Adobe has impressively taken the push to give kids a chance to stimulate their creative minds to a whole new level. Their nonprofit organization, Adobe Youth Voices, provides schools and kids with cutting-edge media tools all over the world. With these tools, the students slip into a digital coma and are taken over by the videos, photos, and art they are able to produce. This nonprofit gives an improved sense of creation to our youth, ignites individual importance amongst the younger generation, and gives a sense of hope to our future where creativity arguably seems to be a new necessity.
On Thursday May 23, AYV LIVE!, hosted by the Salt Lake City Public Library, showcased work by local students. Spy Hop and Shift, along with over twelve schools ranging from American Fork High School to West High School, were able to participate in this two hour event. Countless hours and days were spent on the graphic design, photography, audio, and cinematography. Their hard work paid off. Not only did the productions elicit teen imagination, they also highlighted a handful of issues within their own community. These issues included exploring the refugee communities within Salt Lake City, promoting autism awareness, emphasizing the importance of higher education, and even giving proper recognition to animal welfare organizations. A sense of worthiness vibrated through the room Thursday evening, giving everyone leaving the event a higher sense of purpose.
That purpose was evident in Adriana Martinez’s film advocating for women to pursue college. The Spy Hop student’s film was marked by a rather mature sense cinematography combined with timely snapshots. With cuts to interviews with children on the subject, it was edited so as to create a light-hearted mood, while simultaneously relating to the crowd, with scenes of the filmmaker’s own life and story included. The edit was beautiful and the story inspiring.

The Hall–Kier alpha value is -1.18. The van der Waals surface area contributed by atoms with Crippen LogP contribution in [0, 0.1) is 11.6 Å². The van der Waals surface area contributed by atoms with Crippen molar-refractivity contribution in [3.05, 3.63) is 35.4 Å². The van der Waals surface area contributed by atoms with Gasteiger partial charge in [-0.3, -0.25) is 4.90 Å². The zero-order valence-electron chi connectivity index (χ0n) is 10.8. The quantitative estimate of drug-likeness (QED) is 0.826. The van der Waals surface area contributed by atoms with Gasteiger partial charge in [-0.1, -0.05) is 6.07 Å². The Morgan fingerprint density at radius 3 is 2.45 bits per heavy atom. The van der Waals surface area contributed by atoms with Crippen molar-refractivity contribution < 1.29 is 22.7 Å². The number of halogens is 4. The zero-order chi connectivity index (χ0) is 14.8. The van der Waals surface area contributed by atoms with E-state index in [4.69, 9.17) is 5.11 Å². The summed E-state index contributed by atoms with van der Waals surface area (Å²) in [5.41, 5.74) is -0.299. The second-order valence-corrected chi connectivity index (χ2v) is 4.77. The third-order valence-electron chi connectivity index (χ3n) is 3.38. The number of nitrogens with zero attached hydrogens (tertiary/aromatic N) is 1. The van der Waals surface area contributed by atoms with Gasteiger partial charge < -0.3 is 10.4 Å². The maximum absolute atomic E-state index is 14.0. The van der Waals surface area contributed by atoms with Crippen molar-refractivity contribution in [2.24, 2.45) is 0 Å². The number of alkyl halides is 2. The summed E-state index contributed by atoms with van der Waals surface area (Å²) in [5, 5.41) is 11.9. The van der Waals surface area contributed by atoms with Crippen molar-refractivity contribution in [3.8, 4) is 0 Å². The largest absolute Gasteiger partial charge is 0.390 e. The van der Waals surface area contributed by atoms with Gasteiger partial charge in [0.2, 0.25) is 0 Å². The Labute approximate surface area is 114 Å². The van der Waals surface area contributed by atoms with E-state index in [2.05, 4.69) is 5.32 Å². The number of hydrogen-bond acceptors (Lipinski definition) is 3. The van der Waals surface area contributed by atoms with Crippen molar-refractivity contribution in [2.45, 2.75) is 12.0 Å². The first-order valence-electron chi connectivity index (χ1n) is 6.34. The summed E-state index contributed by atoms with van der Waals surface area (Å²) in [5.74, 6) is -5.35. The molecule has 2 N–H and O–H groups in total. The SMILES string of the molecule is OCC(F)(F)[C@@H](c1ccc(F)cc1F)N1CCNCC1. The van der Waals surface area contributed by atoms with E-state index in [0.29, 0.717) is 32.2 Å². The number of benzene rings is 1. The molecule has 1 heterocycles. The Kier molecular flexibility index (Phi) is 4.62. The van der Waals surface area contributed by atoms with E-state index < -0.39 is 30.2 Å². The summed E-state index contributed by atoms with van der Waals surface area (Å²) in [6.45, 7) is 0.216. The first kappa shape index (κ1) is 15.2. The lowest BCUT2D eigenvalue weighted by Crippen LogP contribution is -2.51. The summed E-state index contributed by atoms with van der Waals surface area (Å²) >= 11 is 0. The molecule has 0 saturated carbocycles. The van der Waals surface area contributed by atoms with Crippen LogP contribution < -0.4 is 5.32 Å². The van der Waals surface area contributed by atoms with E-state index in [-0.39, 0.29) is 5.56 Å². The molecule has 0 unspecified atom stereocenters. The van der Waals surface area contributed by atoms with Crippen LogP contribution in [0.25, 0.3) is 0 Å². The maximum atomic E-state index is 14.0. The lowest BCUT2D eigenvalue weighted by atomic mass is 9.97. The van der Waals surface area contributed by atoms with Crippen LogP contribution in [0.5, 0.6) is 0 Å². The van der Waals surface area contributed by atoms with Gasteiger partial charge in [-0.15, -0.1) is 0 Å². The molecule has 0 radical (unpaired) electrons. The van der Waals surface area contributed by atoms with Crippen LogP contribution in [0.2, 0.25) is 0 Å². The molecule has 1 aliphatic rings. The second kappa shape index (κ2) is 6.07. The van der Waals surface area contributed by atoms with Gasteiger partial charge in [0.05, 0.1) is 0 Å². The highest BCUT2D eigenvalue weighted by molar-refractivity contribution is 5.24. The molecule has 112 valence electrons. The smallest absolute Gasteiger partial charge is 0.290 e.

Tayler Kim, from the Academy for Math, Engineering, Science, showcased a particularly unique solution to her class assignment to create a work based on a theme. Her struggle to generate an idea for this project turned into a photo essay on that struggle. The essay included ambiguous light bulbs that stood out through contrast that resembled some sort of modern take on a pop art appearance. These light bulbs symbolized her brainstorming excursion, which left the impression on the crowd that something can be made out of nothing. Her art teacher, Alisa Mcdonald, commented on Tayler’s work saying it took her “over four weeks of school work and countless hours outside of school” to create her digital masterpiece.
Mcdonald mentioned that introducing the students to a digital mode of art was not only beneficial for the student’s range of ability, it also sparked a new critical way of approaching their work. This spark could be seen in throughout each presentation. Adobe Youth Voices is paving the way for the kids everywhere to use their voice and their mind in a way that’s valuable for everyone.
Adobe Youth Voices Live!, a program of Adobe Foundation, was presented at the Salt Lake City Main Library Thursday, March 23 and featured a 70-minute reel of creative works by over 100 students from the Salt Lake City area. More information can be found at http://youthvoices.adobe.com/
Haylee Wilkes is the 15 Bytes summer intern. She’s a sophomore at Dixie State University majoring in Professional and Technical Writing. At Dixie she plays on the volleyball team and acts as a Student Ambassador for the school.
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